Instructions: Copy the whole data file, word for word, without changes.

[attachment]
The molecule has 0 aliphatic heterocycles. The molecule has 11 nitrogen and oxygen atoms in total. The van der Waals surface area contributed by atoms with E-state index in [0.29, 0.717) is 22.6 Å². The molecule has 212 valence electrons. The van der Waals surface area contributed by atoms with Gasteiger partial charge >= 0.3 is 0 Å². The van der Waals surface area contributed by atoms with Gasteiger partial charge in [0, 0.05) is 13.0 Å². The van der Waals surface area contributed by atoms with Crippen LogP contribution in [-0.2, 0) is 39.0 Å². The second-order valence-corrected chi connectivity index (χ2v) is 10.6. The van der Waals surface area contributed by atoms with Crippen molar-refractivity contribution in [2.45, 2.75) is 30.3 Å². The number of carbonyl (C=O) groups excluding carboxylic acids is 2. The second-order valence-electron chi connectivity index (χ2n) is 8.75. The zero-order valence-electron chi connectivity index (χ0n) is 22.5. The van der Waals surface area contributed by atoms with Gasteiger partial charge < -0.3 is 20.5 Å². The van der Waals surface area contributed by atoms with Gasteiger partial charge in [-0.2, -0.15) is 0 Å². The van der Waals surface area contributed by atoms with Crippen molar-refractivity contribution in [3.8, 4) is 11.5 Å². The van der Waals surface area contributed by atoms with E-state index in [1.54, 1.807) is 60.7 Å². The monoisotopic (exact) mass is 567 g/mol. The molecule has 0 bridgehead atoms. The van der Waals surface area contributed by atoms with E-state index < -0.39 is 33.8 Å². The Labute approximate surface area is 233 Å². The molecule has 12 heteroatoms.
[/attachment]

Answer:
The molecule has 0 aliphatic heterocycles. The molecule has 11 nitrogen and oxygen atoms in total. The van der Waals surface area contributed by atoms with E-state index in [0.29, 0.717) is 22.6 Å². The molecule has 212 valence electrons. The van der Waals surface area contributed by atoms with Gasteiger partial charge >= 0.3 is 0 Å². The van der Waals surface area contributed by atoms with Gasteiger partial charge in [0, 0.05) is 13.0 Å². The van der Waals surface area contributed by atoms with Crippen LogP contribution in [-0.2, 0) is 39.0 Å². The second-order valence-corrected chi connectivity index (χ2v) is 10.6. The van der Waals surface area contributed by atoms with Crippen molar-refractivity contribution in [2.45, 2.75) is 30.3 Å². The number of carbonyl (C=O) groups excluding carboxylic acids is 2. The second-order valence-electron chi connectivity index (χ2n) is 8.75. The zero-order valence-electron chi connectivity index (χ0n) is 22.5. The van der Waals surface area contributed by atoms with Gasteiger partial charge < -0.3 is 20.5 Å². The van der Waals surface area contributed by atoms with Gasteiger partial charge in [-0.2, -0.15) is 0 Å². The van der Waals surface area contributed by atoms with Crippen molar-refractivity contribution in [3.8, 4) is 11.5 Å². The van der Waals surface area contributed by atoms with E-state index in [1.54, 1.807) is 60.7 Å². The monoisotopic (exact) mass is 567 g/mol. The molecule has 0 bridgehead atoms. The van der Waals surface area contributed by atoms with E-state index < -0.39 is 33.8 Å². The Labute approximate surface area is 233 Å². The molecule has 12 heteroatoms.